Light rail, in any way shape or form, will never operate as fast as an HOV3 running bus from Tacoma to Seattle. It won’t run as fast as an HOV2 running bus most of the time. This is nothing new. A 41, for example, is faster from Northgate to Westlake than Link will be (at least it is faster in the morning). But the trade-off are very high level attractions like the UW and Capitol Hill along the way. That doesn’t exist for most of the south end. There just aren’t that many people wanting to get from, say, Tacoma to Delridge in West Seattle. Neither are there many people in West Seattle who want to get to a station between West Seattle and SoDo — because there won’t be one. In other words, none of the lines you mention would be a huge improvement over what is possible with buses. The same can not be said for the two light rail lines I mentioned (UW to Ballard and Metro 8 Subway). Even when you run a system with very few stops, running very fast, you still don’t get huge numbers of people from far away to ride it. BART is very fast from Fremont California (a city the size of Tacoma) to the Bay Area (an area much bigger than Seattle) but it only carries as many people as a typical Seattle bus. The big numbers are East Bay (Oakland and Berkeley) to San Fransisco. It isn’t even close.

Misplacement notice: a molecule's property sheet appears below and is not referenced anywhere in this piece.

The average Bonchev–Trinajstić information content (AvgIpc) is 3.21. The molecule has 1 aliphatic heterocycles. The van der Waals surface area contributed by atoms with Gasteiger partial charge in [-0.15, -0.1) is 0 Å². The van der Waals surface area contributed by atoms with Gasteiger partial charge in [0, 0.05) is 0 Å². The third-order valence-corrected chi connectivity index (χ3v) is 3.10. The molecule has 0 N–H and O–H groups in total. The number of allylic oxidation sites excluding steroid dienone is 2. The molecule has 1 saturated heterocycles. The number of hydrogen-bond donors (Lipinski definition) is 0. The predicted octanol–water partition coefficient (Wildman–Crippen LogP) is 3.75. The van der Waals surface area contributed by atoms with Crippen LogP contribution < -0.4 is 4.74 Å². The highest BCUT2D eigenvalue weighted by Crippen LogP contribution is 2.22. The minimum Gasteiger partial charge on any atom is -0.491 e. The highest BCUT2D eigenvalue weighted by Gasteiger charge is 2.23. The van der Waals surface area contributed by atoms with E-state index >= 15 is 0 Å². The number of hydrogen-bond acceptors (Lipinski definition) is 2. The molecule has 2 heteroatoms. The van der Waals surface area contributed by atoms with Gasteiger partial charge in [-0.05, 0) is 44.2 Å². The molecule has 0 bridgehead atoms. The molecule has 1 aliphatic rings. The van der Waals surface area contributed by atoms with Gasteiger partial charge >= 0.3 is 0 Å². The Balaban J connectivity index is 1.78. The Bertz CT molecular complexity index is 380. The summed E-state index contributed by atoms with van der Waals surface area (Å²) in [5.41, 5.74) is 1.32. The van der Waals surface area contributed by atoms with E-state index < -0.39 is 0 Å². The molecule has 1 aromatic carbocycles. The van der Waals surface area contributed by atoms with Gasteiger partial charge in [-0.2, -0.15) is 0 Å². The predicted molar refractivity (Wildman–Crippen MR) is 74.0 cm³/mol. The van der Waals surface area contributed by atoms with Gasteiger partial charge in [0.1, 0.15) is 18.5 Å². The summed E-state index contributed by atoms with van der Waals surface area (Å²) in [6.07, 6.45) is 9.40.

Which is not to say that your ideas lack merit. A second southern line could make sense. You could send the Rainier Valley part out to Renton, and build a fairly cheap bypass (from SeaTac to SoDo busway). This would provide the kind of fast, commuter rail type system that folks in the southern suburbs likely prefer. My guess is that like West Seattle, there aren’t huge numbers of people trying to get from Federal Way (or Tacoma) to Rainier Valley. They could deal with the current line running a little less frequently (I would keep all the lines, just run the other two more often)..

      2. This is where design-to-objective comes into play. What would it take to build a line from south King County > Airport > West Seattle > Downtown that would be faster than a bus in the HOV lane and still be operationally efficient in the year 2050?

      1. That doesn’t add much, though, for folks on the north end. Traffic is horrible from Westlake to Mercer (no matter which direction you go) and I can’t see any bus connecting at the Convention Place Center once Link gets to Northgate.